The children that were attending camp were placed in living groups. The observers, 137 staff members, watched over kids that were referred to Wediko for variety of different behavior and social problems. Different tactics used by observers to access the children were: “Peer Inventory, Study 2, nomination procedure, Adult assessments.” Peer inventory was used to rate each child’s popularity. Study 2 was used to see child’s perception of himself and behavior shown by children such as aggression, withdrawal and prosocial. Nomination procedure was an test children were given to show what they really thought of others, the children went into the test knowing that no other children would find out their answers.
Atticus uses this approach not only with his children, but with all of Maycomb, and yet, for all of his mature treatment of Jem and Scout, he patiently recognizes that they are children and that they will make childish mistakes and assumptions. Ironically, Atticus’s one insecurity seems to be in the child-rearing department, and he often defends his ideas about raising children to those more experienced and more traditional. Atticus Finch isn’t just an ordinary father. He teaches his children things no parent of that time period, or even our time period would even think of doing. Atticus tries to show his children how the world works from other people’s point of view.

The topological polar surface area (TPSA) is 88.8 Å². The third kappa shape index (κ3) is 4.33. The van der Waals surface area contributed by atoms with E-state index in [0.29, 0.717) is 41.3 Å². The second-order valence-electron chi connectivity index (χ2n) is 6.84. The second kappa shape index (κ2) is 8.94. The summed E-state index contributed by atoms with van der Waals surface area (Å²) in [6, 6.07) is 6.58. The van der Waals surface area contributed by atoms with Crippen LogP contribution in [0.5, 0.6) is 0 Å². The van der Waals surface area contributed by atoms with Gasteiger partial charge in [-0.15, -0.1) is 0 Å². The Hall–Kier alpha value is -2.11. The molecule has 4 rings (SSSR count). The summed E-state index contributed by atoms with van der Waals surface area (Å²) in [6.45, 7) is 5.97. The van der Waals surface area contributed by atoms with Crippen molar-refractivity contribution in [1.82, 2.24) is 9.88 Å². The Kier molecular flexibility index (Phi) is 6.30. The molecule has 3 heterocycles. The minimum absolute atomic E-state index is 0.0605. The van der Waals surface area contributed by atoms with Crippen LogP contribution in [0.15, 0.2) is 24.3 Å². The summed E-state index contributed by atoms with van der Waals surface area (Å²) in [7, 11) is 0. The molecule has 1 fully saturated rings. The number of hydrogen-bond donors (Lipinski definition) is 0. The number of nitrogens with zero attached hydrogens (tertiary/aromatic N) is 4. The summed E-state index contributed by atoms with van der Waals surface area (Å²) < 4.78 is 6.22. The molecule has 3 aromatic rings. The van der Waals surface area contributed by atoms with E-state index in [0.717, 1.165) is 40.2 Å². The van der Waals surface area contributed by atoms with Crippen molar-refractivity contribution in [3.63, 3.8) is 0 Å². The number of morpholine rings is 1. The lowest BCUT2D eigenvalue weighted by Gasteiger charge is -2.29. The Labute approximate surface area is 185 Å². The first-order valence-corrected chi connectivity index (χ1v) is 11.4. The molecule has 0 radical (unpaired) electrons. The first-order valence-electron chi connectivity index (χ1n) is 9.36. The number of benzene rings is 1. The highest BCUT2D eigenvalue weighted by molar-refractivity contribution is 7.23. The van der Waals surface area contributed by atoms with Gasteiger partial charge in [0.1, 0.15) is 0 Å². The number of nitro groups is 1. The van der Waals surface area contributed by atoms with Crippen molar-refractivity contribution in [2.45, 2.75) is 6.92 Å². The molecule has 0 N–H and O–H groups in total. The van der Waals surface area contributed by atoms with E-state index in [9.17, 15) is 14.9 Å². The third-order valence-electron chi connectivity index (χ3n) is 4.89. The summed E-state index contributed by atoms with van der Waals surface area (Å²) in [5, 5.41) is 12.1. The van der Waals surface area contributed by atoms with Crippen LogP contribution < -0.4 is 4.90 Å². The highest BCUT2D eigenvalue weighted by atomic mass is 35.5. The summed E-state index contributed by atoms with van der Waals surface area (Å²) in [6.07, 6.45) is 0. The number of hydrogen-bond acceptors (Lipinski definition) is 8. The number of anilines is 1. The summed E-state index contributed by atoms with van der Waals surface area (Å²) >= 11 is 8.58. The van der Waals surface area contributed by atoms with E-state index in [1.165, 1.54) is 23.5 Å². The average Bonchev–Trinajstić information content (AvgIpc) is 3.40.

One school of thought is that we learn to theorise through implicit teaching, observing others (Gopnik & Wellman, 2012) and the closeness of living together (Davies & Stone, 1995). This is exemplified through Wimmer and Perner’s (1983) Maxi story. In the story, Maxi has placed some chocolate in a kitchen cupboard and leaves the room. While Maxi is away, a second character moves the chocolate to another cupboard and leaves. Upon Maxi’s return the child is asked where Maxi will look for the chocolate – the correct answer being where he left
Furthermore, Vygotsky’s socioeconomic model is discussed, with emphasis on the role of language and the cognitive influence of parent-child tutoring interactions and more specifically scaffolding tutoring. Similarities and differences between the two central concepts are also a subject of discussion. Finally, some evidence for the impact of peer-to-peer relationships in toddlers is presented. Based on the existing literature the thesis of this essay is that intra and interpersonal processes are both influential when it comes to forming children’s social and cognitive skills. One of the fundamental theories in the field of social and cognitive development is that of the Swiss psychologist Jean Piaget (1896-1980).